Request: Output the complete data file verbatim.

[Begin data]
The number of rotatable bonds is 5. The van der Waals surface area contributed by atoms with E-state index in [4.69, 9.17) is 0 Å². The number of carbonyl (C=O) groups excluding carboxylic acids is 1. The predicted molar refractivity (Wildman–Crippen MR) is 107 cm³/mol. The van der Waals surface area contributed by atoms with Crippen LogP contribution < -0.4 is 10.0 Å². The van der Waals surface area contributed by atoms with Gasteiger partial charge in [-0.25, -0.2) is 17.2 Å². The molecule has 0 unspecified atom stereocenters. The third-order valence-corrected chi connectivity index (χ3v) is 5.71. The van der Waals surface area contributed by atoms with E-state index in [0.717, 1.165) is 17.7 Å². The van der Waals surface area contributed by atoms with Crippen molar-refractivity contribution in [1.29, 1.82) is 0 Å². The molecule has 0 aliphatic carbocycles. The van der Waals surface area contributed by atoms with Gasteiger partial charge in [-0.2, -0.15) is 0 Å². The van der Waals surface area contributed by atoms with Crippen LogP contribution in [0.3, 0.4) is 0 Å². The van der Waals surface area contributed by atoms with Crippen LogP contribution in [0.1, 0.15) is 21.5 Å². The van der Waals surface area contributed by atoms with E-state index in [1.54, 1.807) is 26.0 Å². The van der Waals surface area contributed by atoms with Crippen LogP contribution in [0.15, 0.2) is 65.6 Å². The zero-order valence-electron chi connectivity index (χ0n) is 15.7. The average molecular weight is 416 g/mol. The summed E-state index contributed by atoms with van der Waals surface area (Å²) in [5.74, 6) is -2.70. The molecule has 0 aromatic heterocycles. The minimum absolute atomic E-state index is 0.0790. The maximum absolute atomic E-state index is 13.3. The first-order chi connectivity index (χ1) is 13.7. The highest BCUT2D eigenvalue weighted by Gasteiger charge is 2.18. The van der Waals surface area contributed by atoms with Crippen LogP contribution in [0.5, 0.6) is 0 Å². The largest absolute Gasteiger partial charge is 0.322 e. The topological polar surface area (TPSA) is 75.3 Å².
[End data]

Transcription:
The number of rotatable bonds is 5. The van der Waals surface area contributed by atoms with E-state index in [4.69, 9.17) is 0 Å². The number of carbonyl (C=O) groups excluding carboxylic acids is 1. The predicted molar refractivity (Wildman–Crippen MR) is 107 cm³/mol. The van der Waals surface area contributed by atoms with Crippen LogP contribution < -0.4 is 10.0 Å². The van der Waals surface area contributed by atoms with Gasteiger partial charge in [-0.25, -0.2) is 17.2 Å². The molecule has 0 unspecified atom stereocenters. The third-order valence-corrected chi connectivity index (χ3v) is 5.71. The van der Waals surface area contributed by atoms with E-state index in [0.717, 1.165) is 17.7 Å². The van der Waals surface area contributed by atoms with Crippen molar-refractivity contribution in [1.29, 1.82) is 0 Å². The molecule has 0 aliphatic carbocycles. The van der Waals surface area contributed by atoms with Gasteiger partial charge in [-0.2, -0.15) is 0 Å². The van der Waals surface area contributed by atoms with Crippen LogP contribution in [0.3, 0.4) is 0 Å². The van der Waals surface area contributed by atoms with Crippen LogP contribution in [0.1, 0.15) is 21.5 Å². The van der Waals surface area contributed by atoms with E-state index in [1.54, 1.807) is 26.0 Å². The van der Waals surface area contributed by atoms with Crippen LogP contribution in [0.15, 0.2) is 65.6 Å². The zero-order valence-electron chi connectivity index (χ0n) is 15.7. The average molecular weight is 416 g/mol. The summed E-state index contributed by atoms with van der Waals surface area (Å²) in [5.74, 6) is -2.70. The molecule has 0 aromatic heterocycles. The minimum absolute atomic E-state index is 0.0790. The maximum absolute atomic E-state index is 13.3. The first-order chi connectivity index (χ1) is 13.7. The highest BCUT2D eigenvalue weighted by Gasteiger charge is 2.18. The van der Waals surface area contributed by atoms with Crippen LogP contribution in [0.5, 0.6) is 0 Å². The largest absolute Gasteiger partial charge is 0.322 e. The topological polar surface area (TPSA) is 75.3 Å².